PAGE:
Order up with some rich homegrown eggs from our hens. Breakfast is ready, come and get it!
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So, about a week ago, I planted corn in a patch where I used to have a chicken coop. Chicken droppings are high in nitrogen which is perfect for growing corn. I’ve never grown corn before and it’s not a very large patch, but I thought I’d give it a shot. Yesterday, I went over to take a peek at everything and I see these little babies. These little baby squash plants............ In the dead of summer last year, we had two squash plants, which produced way too much squash for two people. By the time we were just about sick of squash, I started feeding it to the chickens. And here we are. Worried about overcrowding, I chatted with @hillsborohomestead and she told me that what happened was a part of the “Three Sisters”. Native Americans would intentionally plant corn, squash, and green beans together. Beans would climb up the corn and helped put nitrogen back into the soil, corn provided protection against birds for the squash, and squash covered the soil to prevent weeds and retain moisture. Corn should poke through any day. We’re going to see how this harmonious relationship works out!
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We are moving up in the world, y’all! Who says farmers can’t do technology? (We have no idea how to work this thing) 👩🏼‍🌾👨🏻‍🌾🤓 from now on when you order from us, you have the option to pay by credit card upon pick up!
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Harvesting kale this AM for our CSA 💚
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Our current lineup 🐔 farm fresh butt nuggets from the bok bok’s 🍳
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Opening day of turkey season and our fields are looking oh so green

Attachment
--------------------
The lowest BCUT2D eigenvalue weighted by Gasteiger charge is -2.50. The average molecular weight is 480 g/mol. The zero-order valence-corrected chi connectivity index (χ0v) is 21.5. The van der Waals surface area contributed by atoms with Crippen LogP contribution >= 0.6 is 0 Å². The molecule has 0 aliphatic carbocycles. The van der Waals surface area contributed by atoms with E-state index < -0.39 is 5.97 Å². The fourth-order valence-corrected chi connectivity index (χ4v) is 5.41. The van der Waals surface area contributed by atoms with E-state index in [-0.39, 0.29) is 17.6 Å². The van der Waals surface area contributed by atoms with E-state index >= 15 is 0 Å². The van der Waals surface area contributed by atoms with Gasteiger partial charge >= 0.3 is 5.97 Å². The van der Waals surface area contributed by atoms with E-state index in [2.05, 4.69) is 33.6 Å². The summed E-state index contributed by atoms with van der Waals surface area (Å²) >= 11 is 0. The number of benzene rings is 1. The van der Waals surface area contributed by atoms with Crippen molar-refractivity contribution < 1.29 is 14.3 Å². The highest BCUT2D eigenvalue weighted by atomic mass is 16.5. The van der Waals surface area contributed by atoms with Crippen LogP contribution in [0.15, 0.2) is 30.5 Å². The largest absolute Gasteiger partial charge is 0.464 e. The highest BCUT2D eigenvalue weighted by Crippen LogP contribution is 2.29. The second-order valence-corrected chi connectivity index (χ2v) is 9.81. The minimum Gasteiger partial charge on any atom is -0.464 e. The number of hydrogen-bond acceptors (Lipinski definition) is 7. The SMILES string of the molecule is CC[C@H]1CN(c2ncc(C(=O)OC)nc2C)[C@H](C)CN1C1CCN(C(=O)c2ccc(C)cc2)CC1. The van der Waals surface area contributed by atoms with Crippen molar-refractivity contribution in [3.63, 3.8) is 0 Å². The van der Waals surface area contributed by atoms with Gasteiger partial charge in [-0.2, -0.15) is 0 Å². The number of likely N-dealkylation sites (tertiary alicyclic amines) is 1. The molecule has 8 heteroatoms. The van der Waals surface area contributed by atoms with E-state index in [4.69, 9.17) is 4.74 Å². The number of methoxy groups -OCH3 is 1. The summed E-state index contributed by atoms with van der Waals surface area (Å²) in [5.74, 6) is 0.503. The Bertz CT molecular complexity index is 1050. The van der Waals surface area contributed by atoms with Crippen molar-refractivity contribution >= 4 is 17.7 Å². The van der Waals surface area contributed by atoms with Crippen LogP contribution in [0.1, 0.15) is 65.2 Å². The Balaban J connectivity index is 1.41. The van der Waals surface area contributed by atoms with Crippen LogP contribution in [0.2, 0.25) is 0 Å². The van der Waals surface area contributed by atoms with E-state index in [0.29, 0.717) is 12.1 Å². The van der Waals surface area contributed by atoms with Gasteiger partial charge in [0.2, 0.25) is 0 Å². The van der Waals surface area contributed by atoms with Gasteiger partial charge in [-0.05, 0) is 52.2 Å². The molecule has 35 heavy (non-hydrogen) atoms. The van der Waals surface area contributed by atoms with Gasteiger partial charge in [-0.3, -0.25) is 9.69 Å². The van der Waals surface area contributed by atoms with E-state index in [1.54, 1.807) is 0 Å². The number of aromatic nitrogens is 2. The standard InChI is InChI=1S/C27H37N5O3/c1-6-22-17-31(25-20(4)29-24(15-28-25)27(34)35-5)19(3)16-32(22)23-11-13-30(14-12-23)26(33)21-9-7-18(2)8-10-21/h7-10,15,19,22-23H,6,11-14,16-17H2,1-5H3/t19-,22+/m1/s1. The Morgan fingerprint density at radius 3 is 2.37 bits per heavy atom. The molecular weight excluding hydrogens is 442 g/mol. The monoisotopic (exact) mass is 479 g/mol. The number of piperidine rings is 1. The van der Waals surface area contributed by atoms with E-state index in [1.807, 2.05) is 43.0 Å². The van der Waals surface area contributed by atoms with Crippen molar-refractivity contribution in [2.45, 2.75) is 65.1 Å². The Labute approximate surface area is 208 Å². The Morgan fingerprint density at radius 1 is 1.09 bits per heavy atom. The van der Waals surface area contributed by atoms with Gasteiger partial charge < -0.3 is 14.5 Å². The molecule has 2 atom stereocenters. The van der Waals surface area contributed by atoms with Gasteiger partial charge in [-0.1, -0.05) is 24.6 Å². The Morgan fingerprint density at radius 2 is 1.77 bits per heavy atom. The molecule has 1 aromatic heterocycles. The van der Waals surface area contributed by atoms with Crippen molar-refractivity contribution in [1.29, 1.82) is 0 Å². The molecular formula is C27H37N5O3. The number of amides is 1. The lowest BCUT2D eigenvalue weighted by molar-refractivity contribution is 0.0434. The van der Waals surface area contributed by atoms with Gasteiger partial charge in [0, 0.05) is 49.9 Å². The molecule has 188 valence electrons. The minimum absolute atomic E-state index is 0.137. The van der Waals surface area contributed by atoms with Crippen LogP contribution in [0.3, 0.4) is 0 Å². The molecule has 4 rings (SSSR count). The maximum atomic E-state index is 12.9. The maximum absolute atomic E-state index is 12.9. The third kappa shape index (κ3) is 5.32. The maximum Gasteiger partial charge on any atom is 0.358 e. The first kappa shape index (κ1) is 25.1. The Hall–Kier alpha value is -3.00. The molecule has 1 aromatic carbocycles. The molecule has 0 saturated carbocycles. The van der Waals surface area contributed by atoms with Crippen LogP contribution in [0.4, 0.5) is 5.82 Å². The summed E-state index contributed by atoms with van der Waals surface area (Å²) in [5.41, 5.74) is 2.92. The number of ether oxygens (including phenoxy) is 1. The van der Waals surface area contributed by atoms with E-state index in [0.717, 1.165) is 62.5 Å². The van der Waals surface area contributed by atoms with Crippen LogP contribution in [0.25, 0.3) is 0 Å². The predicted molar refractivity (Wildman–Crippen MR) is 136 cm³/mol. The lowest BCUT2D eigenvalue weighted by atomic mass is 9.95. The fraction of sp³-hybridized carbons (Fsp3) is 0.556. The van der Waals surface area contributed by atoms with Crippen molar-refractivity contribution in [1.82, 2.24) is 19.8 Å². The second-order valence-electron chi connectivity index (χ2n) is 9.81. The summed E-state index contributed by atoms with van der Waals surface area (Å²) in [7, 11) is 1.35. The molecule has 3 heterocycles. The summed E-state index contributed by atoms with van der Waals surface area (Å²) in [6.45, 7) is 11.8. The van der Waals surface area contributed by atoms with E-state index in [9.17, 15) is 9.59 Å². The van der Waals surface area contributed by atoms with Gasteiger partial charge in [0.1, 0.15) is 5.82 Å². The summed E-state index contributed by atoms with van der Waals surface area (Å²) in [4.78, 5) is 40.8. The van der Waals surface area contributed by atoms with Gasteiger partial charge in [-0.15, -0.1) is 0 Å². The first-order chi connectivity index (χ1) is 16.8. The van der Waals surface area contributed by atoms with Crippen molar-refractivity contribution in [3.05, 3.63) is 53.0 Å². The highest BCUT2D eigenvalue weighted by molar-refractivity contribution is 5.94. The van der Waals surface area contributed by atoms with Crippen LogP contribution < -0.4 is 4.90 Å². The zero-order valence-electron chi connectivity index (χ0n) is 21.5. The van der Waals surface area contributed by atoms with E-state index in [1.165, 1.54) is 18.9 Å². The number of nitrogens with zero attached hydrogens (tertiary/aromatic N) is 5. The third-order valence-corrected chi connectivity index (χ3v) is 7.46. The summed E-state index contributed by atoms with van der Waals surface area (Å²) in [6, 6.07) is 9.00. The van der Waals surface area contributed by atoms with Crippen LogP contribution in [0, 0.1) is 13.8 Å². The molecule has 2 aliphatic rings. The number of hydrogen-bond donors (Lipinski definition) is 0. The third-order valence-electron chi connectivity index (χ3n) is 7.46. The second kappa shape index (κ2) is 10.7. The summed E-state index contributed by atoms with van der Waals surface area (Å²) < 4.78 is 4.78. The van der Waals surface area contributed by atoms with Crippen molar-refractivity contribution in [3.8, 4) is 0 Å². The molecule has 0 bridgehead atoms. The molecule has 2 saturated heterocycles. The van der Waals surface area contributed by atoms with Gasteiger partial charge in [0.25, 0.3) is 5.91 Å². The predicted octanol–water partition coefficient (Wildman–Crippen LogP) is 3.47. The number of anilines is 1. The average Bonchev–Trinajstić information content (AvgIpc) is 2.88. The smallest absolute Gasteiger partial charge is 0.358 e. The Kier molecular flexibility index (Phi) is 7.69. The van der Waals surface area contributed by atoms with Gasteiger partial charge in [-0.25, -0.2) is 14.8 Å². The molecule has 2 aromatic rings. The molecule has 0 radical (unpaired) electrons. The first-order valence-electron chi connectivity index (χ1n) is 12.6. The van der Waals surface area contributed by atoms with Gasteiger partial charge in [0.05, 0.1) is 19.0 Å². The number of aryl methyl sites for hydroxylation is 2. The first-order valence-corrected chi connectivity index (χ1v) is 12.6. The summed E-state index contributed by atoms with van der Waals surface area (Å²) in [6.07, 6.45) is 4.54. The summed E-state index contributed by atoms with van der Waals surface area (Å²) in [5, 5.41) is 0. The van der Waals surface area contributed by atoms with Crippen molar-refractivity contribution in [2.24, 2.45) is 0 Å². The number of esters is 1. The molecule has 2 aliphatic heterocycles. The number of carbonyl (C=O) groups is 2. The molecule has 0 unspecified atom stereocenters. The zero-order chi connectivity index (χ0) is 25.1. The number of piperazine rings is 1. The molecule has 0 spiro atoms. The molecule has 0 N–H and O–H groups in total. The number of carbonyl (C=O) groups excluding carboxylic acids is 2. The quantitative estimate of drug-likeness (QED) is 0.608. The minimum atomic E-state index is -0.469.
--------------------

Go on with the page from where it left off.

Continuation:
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“Hopefully no one stops by to ask for fashion tips.” We have created a great, positive relationship with our neighbors at @hillsborohomestead. We swap buttermilk for recipes, meat for chicken feed, we use their auger, then cut their hay, give their son, Farmer Jack, rides in the tractor, and they help us when cattle get loose. They are a wonderful, intelligent, and generous family. We often forget that just a few decades ago, grocery stores weren’t common. Since the early 1940’s, they didn’t even exist on the American landscape. Then, you got your pork from the man down the street, your vegetables from the lady across town, you made your own bread, and had a house cow for milk. Communities relied on each other. So get out there and swap recipes with your neighbor, fix them a meal, or do them a favor. It creates warmth and belonging in the community and promotes sustainability.
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Welp, we did it! We kicked off our first week of the CSA with some great items: Sweet Potatoes Spring Onions Collards Ground beef & Sausage Fresh Eggs Beef Broth Homemade Country Bread Homemade herbed and honey butter It was great getting to meet everyone. We look forward to next week where we’ll get to meet even more members, who are part of our biweekly groups. April is a tough month for gardening. But we totally weren’t sweating it (......😅😅) It’s so fulfilling for us to be able to provide homegrown, fresh products straight from our home to members of our community. We look forward to the rest of the growing season!
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